Thank you Matthew. If you have your Bible open it to the book of Galatians, if you’re just joining us, that’s where we’ve been for the past few months and where we’re going to be for the next few months, taking our time going through this amazing book, which is primarily about grace. We’re up to the fourth chapter of Galatians verses 12 through 20. And we’re kind of, we’re going to talk about the proper care and feeding of new Christians. Now, if you’re in a church where there aren’t any new Christians, you ought to find another church. If you’re hanging out with other Christians and you never see new Christians, you ought to get some new friends. If you are a Christian and you never meet somebody who isn’t and have an opportunity to see them become new Christians, then you need to move it, you need to change that, because that’s why we’re here. We’re here for them. And as God does his thing, and he does despite us. And new Christians are on the horizon. What do we do with them? How do we handle them? How do we teach them? There’s some insight in this text and we’re going to look at it. Hope you had a great weekend and hope your pastor’s sermon was as good as mine. Let’s pray, and then we’ll study. Father, we come into your presence, delighted and surprised and amazed that we’re here. People told us that if we were good enough, you would accept us. And we tried. They said, if we prayed enough, that you would welcome us. And we tried. They told us if we would be obedient enough, that you would rejoice and welcome us into your presence. And we tried and we couldn’t pull it all off, and then we heard you welcome child. And we came, we came as we were, just as I am. And you received us with open arms and we worship you. And we’re here, not because we’re good or pure, but because we’re your’s. Father, you know us, you know our names and you knew us before you created the world, you knew about the pain and the loss, you knew about the darkness, you knew about the laughter and the joy and the light. And it’s all from your hand. And you do all things well. Father, sometimes it doesn’t feel that way, but by faith, we come to you and praise you for every circumstance of our lives, even when it’s with tears. And then Father as always, we pray for the one who teaches on this broadcast, that you would forgive him his sins, because they are many, we would see Jesus and him only. And we pray in Jesus name. Amen. If you’re in a place where you can, I’m going to read starting at the 12th verse in the fourth chapter of Galatians, where Paul writes as follows.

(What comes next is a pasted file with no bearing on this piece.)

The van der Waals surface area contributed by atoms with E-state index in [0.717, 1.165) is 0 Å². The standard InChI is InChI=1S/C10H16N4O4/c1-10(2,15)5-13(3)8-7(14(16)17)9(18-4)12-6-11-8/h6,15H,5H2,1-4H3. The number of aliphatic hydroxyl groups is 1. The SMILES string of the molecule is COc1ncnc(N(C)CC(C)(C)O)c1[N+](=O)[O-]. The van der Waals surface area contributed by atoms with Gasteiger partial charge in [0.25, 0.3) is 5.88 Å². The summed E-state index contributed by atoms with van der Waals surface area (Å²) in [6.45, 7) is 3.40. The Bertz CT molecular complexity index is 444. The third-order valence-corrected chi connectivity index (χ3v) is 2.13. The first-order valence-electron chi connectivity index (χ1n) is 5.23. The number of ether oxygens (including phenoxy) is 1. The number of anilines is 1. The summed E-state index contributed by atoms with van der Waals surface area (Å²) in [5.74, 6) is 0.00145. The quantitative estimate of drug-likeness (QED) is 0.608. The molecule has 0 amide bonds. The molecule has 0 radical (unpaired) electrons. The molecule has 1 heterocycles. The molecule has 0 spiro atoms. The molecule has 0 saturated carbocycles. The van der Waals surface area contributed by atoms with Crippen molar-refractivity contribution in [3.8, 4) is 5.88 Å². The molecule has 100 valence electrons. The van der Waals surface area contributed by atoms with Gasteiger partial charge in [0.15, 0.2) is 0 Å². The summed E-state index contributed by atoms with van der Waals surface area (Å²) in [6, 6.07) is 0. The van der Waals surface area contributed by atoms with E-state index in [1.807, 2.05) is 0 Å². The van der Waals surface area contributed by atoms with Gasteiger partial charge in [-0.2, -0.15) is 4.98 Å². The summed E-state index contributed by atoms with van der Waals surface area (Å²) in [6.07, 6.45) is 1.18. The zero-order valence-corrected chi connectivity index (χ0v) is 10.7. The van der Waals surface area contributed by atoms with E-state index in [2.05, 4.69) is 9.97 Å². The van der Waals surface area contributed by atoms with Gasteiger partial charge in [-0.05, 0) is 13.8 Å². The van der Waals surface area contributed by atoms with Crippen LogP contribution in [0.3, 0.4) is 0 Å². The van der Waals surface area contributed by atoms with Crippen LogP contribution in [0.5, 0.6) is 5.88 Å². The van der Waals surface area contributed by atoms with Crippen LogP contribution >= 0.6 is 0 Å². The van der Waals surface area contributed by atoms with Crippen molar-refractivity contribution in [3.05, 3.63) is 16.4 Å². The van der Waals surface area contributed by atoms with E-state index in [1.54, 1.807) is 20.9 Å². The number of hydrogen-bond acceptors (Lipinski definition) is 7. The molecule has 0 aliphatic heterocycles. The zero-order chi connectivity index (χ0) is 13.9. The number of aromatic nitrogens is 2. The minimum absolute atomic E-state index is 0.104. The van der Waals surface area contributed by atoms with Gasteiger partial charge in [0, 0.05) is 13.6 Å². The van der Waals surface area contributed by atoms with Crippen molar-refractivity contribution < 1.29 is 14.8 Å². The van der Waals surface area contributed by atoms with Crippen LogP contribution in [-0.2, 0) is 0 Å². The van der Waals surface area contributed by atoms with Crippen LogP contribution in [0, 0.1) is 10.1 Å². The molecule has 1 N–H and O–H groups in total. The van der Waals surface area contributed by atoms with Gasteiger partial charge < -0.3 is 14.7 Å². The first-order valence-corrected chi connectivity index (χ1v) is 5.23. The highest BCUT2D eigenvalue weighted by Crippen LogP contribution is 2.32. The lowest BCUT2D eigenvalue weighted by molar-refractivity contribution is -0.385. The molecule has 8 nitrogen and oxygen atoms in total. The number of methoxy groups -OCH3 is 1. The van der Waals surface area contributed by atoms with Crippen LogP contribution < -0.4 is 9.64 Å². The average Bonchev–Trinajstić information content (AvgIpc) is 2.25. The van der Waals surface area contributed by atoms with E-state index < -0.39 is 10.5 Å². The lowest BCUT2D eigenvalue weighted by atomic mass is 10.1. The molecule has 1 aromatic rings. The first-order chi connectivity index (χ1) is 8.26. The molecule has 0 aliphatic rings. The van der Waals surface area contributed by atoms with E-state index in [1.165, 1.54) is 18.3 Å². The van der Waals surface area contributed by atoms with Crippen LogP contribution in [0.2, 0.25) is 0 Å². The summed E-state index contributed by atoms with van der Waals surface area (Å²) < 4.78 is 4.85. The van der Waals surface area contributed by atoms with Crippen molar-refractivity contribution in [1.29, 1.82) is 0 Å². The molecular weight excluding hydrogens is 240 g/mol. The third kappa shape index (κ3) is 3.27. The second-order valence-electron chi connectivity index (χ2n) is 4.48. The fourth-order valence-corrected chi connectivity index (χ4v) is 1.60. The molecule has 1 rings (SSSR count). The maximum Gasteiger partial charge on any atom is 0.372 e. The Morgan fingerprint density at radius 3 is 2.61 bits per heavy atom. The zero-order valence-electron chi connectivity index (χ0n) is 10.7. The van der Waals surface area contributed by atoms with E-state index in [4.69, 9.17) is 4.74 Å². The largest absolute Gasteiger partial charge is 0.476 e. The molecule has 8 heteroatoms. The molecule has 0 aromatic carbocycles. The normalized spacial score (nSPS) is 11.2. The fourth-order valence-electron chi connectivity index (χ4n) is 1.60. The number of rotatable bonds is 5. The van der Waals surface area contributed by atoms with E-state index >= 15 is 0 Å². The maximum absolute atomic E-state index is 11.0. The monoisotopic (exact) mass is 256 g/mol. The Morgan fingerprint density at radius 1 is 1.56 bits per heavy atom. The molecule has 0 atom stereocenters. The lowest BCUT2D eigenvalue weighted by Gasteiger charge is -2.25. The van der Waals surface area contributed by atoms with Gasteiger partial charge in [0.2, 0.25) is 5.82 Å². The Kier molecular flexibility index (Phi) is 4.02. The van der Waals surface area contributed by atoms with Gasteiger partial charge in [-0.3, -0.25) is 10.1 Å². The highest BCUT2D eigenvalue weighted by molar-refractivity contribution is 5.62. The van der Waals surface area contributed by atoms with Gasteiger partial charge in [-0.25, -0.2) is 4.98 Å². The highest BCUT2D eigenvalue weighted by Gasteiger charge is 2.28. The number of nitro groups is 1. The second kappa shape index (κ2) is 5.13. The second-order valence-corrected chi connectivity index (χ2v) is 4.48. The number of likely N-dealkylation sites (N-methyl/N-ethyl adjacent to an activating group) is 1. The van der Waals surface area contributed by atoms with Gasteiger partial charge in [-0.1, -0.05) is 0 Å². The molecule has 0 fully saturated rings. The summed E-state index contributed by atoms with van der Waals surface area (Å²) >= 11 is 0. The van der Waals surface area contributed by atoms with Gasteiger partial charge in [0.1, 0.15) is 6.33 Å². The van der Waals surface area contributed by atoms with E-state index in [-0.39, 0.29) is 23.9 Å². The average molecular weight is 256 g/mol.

Brothers, I beseech you, become as I am, for I also have become as you are. You did me no wrong. You know it was because of bodily ailment that I preached the gospel to you at first, and though my condition was a trial to you, you did not scorn or despise me, but received me as an angel of God, as Christ Jesus. What has become of the satisfaction you felt? For I hear you witnessed that, if possible, you would have plucked out your eyes and given them to me. Have I then become your enemy by telling you the truth? They, those that I’m talking about, they make much of you, but for no good purpose. They want to shut you out, that you may make much of them. For a good purpose, it is always good to be made much of, and not only when I’m present with you, my little children, with whom I am again in travail until Christ be formed in you! I could wish to be present with you now and to change my tone., for I am perplexed about you.